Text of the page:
Report on Etna (Italy) — 31 July-6 August 2019
Smithsonian / US Geological Survey Weekly Volcanic Activity Report, 31 July-6 August 2019
Managing Editor: Sally Kuhn Sennert
Please cite this report as:
Global Volcanism Program, 2019. Report on Etna (Italy). In: Sennert, S K (ed.), Weekly Volcanic Activity Report, 31 July-6 August 2019. Smithsonian Institution and US Geological Survey.
37.748°N, 14.999°E; summit elev. 3295 m
All times are local (unless otherwise noted)
INGV reported that on 25 July Etna’s New Southeast Crater (NSEC) periodically emitted gas and ash. At 0630 on 27 July the seismic network detected a sudden increase in tremor amplitude, and at 0915 a new fissure opened on the S flank of NSEC. Explosive activity at the crater intensified at 1020 and a dense, ash-rich plume rose to 4.5-5 km a.s.l. and drifted E. A thin layer of ash was deposited in Giarre, Riposto and Torre Archirafi. Lava emerged from the S part of the new fissure and traveled SW and S; by 1235 the longest part of the flow had reached 2,850 m elevation and by 1330 it had reached 2,600 m elevation. Beginning at 1321 a sequence of particularly strong explosions generated ash plumes that rose as high as 7.5 km a.s.l. Explosive activity decreased around 0440 on 28 July, and lava effused from the vent at a lower rate. Starting at 0846 the Northeast Crater (NEC) occasionally emitted small plumes of red-brown ash. Explosive and effusive activity at NSEC ceased that evening. Activity during 29 July-4 August consisted of a few episodes of ash emissions at Bocca Nuova Crater and NEC.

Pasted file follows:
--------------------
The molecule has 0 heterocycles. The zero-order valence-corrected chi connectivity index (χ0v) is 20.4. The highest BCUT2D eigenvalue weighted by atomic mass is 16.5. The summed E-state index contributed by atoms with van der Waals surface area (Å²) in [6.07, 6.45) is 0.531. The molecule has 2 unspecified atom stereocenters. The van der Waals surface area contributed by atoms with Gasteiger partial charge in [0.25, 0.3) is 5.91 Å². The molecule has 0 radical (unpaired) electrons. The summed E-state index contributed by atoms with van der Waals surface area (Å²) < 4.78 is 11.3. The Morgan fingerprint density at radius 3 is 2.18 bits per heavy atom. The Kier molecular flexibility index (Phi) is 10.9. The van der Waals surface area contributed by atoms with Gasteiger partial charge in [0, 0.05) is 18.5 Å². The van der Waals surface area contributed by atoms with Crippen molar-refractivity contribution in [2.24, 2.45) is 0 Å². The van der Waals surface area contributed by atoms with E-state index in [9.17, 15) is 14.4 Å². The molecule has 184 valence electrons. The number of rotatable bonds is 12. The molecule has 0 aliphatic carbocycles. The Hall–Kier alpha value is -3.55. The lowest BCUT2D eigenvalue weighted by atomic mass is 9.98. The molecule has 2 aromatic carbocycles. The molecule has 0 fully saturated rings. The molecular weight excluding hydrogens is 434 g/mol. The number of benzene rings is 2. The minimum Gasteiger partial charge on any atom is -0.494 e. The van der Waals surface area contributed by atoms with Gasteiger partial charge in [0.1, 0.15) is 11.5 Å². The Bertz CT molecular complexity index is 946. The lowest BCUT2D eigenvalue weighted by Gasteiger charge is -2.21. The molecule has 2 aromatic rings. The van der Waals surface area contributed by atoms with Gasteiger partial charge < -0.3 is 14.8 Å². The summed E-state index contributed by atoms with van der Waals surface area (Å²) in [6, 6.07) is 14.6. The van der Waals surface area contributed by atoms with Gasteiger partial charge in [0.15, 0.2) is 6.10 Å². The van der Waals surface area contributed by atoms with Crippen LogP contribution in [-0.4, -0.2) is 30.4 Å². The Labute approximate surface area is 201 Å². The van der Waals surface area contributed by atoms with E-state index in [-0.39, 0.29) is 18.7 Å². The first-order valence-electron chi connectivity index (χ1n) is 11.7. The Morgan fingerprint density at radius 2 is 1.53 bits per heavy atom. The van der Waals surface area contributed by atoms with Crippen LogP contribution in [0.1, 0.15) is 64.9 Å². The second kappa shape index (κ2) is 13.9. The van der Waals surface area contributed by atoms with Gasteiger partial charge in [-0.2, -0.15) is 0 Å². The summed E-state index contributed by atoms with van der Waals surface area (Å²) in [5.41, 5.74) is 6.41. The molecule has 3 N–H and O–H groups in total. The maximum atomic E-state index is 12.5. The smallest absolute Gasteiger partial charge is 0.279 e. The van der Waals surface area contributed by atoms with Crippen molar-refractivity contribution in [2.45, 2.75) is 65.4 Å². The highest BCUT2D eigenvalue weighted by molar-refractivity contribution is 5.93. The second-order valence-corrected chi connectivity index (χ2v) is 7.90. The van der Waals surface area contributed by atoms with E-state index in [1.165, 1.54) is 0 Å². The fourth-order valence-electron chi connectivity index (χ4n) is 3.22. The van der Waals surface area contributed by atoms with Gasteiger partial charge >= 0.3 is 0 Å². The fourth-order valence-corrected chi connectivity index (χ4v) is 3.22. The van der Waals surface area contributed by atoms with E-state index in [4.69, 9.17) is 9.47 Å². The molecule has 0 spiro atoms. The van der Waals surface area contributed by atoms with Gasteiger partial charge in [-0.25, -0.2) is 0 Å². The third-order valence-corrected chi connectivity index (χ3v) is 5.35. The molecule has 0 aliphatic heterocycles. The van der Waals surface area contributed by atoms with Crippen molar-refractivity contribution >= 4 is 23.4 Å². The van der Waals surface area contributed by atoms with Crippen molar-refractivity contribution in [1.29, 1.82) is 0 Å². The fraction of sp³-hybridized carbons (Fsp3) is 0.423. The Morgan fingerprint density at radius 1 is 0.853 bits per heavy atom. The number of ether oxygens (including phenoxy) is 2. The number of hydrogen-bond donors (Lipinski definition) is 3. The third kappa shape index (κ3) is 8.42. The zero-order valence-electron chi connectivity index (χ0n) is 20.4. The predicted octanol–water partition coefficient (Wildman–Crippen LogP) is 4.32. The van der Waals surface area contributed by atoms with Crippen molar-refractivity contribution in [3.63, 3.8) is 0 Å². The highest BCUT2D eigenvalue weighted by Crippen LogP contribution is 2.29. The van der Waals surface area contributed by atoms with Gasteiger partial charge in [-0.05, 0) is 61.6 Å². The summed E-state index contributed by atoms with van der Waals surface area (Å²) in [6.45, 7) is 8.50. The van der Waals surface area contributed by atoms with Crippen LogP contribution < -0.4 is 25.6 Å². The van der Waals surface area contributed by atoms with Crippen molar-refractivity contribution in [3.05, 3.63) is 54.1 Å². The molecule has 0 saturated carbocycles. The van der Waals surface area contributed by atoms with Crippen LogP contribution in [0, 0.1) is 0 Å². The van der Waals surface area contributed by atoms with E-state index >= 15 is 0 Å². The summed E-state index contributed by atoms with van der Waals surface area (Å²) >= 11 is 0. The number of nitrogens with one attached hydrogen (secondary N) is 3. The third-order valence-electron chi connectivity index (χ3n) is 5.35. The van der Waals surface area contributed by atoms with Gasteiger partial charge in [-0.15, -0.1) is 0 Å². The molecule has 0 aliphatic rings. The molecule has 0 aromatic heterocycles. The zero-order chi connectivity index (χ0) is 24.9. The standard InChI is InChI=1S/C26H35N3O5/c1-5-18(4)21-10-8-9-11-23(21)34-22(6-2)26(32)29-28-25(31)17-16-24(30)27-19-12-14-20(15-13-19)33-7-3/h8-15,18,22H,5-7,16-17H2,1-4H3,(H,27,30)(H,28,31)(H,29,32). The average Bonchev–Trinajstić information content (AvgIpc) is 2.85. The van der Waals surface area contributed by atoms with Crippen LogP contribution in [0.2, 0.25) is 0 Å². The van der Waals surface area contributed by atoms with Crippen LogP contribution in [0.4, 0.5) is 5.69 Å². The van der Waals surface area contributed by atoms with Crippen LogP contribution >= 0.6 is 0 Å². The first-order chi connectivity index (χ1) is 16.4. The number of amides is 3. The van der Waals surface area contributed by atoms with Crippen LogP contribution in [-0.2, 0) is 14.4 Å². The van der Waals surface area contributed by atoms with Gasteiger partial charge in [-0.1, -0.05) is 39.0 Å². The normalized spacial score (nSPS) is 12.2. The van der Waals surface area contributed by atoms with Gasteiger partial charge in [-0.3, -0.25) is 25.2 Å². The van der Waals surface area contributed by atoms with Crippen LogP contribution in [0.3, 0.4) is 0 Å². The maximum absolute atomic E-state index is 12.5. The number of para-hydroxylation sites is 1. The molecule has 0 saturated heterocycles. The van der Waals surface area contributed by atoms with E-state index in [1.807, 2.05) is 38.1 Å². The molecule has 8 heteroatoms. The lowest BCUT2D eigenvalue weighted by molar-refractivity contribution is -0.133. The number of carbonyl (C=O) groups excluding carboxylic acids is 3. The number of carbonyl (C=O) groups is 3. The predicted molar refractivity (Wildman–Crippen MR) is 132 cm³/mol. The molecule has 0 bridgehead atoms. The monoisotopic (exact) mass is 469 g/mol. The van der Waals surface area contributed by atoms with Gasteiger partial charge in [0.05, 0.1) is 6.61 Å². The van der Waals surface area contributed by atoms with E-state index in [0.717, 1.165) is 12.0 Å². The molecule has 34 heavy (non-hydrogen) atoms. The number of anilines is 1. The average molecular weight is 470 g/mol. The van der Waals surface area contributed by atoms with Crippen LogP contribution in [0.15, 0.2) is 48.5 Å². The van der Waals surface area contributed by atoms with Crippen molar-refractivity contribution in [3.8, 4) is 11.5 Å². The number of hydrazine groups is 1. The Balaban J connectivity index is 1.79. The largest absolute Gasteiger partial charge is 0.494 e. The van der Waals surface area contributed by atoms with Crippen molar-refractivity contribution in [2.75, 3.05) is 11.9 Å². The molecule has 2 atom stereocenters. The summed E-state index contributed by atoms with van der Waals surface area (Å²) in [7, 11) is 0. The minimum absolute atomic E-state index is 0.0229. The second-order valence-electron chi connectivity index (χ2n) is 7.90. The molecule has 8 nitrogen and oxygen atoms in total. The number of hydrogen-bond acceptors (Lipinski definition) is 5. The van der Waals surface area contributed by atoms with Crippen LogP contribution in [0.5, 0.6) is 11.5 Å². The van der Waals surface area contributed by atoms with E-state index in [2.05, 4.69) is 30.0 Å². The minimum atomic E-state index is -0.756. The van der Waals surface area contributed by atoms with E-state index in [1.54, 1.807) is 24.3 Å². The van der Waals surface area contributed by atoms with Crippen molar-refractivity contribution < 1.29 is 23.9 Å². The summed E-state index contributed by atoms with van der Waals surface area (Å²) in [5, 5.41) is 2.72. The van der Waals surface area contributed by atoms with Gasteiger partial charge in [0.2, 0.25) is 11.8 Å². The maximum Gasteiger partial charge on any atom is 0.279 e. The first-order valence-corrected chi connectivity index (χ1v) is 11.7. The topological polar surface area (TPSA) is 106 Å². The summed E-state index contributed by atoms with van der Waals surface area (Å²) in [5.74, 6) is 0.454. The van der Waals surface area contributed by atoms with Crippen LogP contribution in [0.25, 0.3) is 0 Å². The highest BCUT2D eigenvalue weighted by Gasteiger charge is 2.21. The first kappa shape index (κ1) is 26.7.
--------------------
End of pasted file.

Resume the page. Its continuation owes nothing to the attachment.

Geologic Background. Mount Etna, towering above Catania, Sicily's second largest city, has one of the world's longest documented records of historical volcanism, dating back to 1500 BCE. Historical lava flows of basaltic composition cover much of the surface of this massive volcano, whose edifice is the highest and most voluminous in Italy. The Mongibello stratovolcano, truncated by several small calderas, was constructed during the late Pleistocene and Holocene over an older shield volcano. The most prominent morphological feature of Etna is the Valle del Bove, a 5 x 10 km horseshoe-shaped caldera open to the east. Two styles of eruptive activity typically occur, sometimes simultaneously. Persistent explosive eruptions, sometimes with minor lava emissions, take place from one or more summit craters. Flank vents, typically with higher effusion rates, are less frequently active and originate from fissures that open progressively downward from near the summit (usually accompanied by Strombolian eruptions at the upper end). Cinder cones are commonly constructed over the vents of lower-flank lava flows. Lava flows extend to the foot of the volcano on all sides and have reached the sea over a broad area on the SE flank.